This chapter surveys prior work on player goal recognition in digital games. We also motivate our decision to use Markov logic networks for goal recognition, comparing our framework to other computational approaches for goal recognition in various domains, as well as recent work leveraging MLNs for related tasks. We describe a MLN goal-recognition model that was trained on a corpus collected from player interactions with an open-ended, game-based learning environment called CRYSTAL ISLAND. In CRYSTALISLAND, players are assigned a single high-level objective: solve a science mystery. Players interleave periods of exploration and deliberate problem solving in order to identify a spreading illness that is afflicting a research team stationed on the island. In this setting, goal recognition involves predicting the next-narrative subgoal that the player will complete as she solves the interactive mystery.

We present findings that suggest the MLN goal-recognition model yields significant accuracy gains beyond alternative probabilistic approaches for predicting player goals. We discuss the study’s implications, both in terms of algorithmic techniques for goal recognition, as well as methodologies that leverage digital games for investigating goal-recognition models. We conclude with an examination of future directions.

12.2 Related Work

Recognizing players’ goals and plans offers significant promise for increasing the effectiveness of digital game environments for education, training, and entertainment. Plan recognition, which seeks to infer agents’ goals along with their plans for achieving them from sequences of observable actions, has been studied for tasks ranging from traffic monitoring [28] to operating system usage [4] to story understanding [7]. Plan recognition is inherently uncertain, and solutions supporting reasoning under uncertainty (e.g., Bayesian models [7], probabilistic grammars [28], and hidden Markov models [5]) have demonstrated strong empirical performance in a range of settings. In the restricted form of plan recognition that focuses on inferring users’ goals without concern for identifying their plans or subplans, goal-recognition models have been automatically acquired using statistical corpus-based approaches without the need for hand-authored plan libraries [4].

The classic goal-recognition problem assumes that a single agent is pursuing a single goal using deterministic actions, and it assumes that a user’s plan can be identified using a given plan library. A major focus of recent work on goal and plan recognition has been probabilistic approaches that relax several of these assumptions. For example, Ramirez and Geffner [29] describe a plan-recognition approach that does not require the provision of an explicit plan library. Hu and Yang [17] describe a two-level goal-recognition framework that uses conditional random fields and correlation graphs to support recognition of multiple concurrent and interleaving goals.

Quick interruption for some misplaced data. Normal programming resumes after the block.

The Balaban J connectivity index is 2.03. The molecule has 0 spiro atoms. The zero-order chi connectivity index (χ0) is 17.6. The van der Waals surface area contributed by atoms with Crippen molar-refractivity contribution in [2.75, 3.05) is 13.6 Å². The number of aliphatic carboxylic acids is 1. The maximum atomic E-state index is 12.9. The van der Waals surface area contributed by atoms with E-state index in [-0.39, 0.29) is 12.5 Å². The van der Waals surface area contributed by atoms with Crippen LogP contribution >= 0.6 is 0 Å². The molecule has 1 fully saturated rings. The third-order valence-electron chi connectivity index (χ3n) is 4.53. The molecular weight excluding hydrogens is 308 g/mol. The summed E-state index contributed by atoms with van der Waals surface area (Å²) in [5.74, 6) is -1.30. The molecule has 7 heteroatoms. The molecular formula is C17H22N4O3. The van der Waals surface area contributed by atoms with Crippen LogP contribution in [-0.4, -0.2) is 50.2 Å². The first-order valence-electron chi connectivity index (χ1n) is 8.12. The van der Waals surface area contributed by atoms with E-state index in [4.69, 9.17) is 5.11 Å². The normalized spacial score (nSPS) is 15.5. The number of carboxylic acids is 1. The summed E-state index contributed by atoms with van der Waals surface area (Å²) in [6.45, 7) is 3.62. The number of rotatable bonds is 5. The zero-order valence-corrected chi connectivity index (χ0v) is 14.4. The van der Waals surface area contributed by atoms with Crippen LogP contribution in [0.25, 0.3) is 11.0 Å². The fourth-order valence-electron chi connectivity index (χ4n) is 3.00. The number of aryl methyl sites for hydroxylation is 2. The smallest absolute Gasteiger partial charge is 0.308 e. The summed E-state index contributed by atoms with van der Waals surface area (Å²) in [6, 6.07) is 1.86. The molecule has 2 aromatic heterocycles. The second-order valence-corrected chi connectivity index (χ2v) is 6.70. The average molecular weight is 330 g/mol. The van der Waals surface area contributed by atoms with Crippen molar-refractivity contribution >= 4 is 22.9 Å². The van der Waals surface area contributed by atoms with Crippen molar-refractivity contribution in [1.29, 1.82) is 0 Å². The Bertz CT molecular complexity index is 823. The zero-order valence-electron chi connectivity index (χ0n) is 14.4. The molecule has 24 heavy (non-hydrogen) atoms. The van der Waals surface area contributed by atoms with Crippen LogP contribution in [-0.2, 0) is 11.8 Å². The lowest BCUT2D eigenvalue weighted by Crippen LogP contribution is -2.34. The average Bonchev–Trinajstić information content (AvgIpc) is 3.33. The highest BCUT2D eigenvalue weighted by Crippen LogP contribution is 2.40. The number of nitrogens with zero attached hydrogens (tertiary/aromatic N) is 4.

Geib and Goldman [11] have devised the PHATT algorithm, which is a Bayesian approach to plan recognition that focuses on plan execution. PHATT provides a unified framework that supports multiple concurrent goals, multiple instantiations of a single goal, and principled handling of unobserved actions. Geib and Goldman [12] also proposed a lexical parsing-based approach to plan recognition that supports plans with loops. While probabilistic approaches have achieved considerable success, the propositional nature of probabilistic graphical models introduces limitations in formalizing plan-recognition models.

Recent efforts have begun to focus on statistical relational learning frameworks for plan and activity recognition. Statistical relational learning techniques combine the representational strengths of logical formalisms and the capabilities for reasoning under uncertainty, which are often associated with probabilistic graphical models. Of particular note, Markov logic networks provide a single, unified formalism that supports structured representations and probabilistic reasoning. Sadilek and Kautz [36] used Markov logic to investigate activity recognition in a multiagent Capture the Flag game using GPS data. In their model, a MLN combines hard and soft constraints derived from Capture the Flag rules to de-noise and label GPS data in terms of “capture” events. Experiments demonstrated that the MLN model significantly outperforms alternate probabilistic and nonprobabilistic approaches, correctly identifying 90% of the capture events. Although they are related, our work differs from Sadilek and Kautz’s in several ways: (1) our models encode minimal domain-specific knowledge (i.e., our constraints are not first-order encodings of game rules), (2) our focus is only on a single agent’s behavior, and (3) our focus is on modeling goals, with cyclical relationships between goals and actions, rather than modeling players’ activities.